Kevin O'Higgins Solicitors

Big Brother is watching your tax habits

Sunday, 13 July, 2014
The Irish Independent
by Cathal Maxwell

In the good old boom years, the Revenue Commissioners never really looked for tax from pay-as-you-earn (PAYE) workers. Times have changed and pennies are being counted. Over the last few weeks, the Revenue has started issuing requests for tax returns to 40,000 PAYE workers.

So what should you do if you receive one of these requests?

There are two options open to you. You can hire an accountant or tax adviser or you can deal directly with Revenue. It is important not to ignore the request. The Revenue never go away!

Revenue has found out that a lot of PAYE earners have other sources of income such as pensions, rental income, deposit interest, share dividends and part-time self-employment income.

Anyone earning non-PAYE income over €3,174 a year must file a tax return under Revenue's self-assessment system and it appears that Revenue is going to apply this rule more so than in past years.

So PAYE earners with say rental income or other non-PAYE income could find themselves penalised for not making their tax returns in time. In such cases, interest could be charged for the late payment of any extra tax owed.

Under self-assessment rules, tax is payable once a year in October and you must also send in your tax return at this time.

The use of technology has allowed Revenue to be more specific in who it targets.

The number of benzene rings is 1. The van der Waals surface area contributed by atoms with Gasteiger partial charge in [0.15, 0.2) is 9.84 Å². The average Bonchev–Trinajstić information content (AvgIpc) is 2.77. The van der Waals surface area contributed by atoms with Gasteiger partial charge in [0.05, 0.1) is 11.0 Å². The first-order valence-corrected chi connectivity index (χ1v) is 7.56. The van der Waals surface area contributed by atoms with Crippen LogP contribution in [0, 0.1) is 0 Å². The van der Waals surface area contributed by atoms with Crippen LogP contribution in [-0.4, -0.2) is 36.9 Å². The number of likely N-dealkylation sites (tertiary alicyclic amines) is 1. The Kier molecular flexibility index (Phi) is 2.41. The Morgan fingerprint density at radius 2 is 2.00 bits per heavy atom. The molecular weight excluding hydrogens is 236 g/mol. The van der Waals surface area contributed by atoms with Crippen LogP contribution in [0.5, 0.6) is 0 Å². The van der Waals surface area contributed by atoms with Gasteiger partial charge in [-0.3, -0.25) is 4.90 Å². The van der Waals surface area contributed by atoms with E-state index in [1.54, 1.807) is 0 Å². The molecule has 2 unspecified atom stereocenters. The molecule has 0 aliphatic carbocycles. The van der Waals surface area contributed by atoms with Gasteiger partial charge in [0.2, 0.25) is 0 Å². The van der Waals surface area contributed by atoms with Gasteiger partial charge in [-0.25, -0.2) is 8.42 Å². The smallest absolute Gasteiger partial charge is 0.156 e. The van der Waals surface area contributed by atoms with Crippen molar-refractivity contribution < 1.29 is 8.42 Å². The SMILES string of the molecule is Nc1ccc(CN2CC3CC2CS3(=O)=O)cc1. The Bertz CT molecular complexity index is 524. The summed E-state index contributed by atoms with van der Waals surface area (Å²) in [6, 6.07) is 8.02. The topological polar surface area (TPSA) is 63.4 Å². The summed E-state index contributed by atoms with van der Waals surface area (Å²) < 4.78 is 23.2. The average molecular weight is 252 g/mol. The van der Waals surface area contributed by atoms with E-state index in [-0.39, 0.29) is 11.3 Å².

For example, rental properties registered with the Private Residential Tenancies Board are being cross checked. So too are landlords receiving social welfare payments for rents. Remember banks have also to make returns of deposit interest paid.

Big Brother is watching us all and the Irish Revenue is one of the smartest tax authorities worldwide when it comes to using the latest technology for collecting taxes as well as targeting tax dodgers.

While it is important to pay the right tax, it is also important to claim any tax refunds which you are eligible for. There are millions of unclaimed tax refunds owed to people every year.

One of the most overlooked tax refunds is medical expenses. You can claim back a fifth of what you paid out for medical costs in tax relief. You can also claim back two-fifths of nursing home costs. Just keep all of your receipts to support your claim.

Another valuable tax allowance is the home carer's credit. This is worth €810 a year for one-income families where one spouse stays at home to mind the kids.

Most employees are eligible for a tax allowance for flat-rate expenses. These are expenses which are incurred when you perform your work duties. The tax allowance for such expenses generally range from about €30 to €700 a year, depending on your job.

Another tax refund which is often overlooked relates to medical insurance. Where medical insurance is paid by one's employer, a personal tax claim must be made to Revenue for a tax refund. This tax refund could be worth as much as €400 for a typical family (assuming the employer is paying €2,000 worth of medical insurance on behalf of the family).

Remember it's not too late to claim tax refunds for previous years as you can claim back tax for the last four years.


Cathal Maxwell is managing director of the online tax experts,

Sunday Indo Business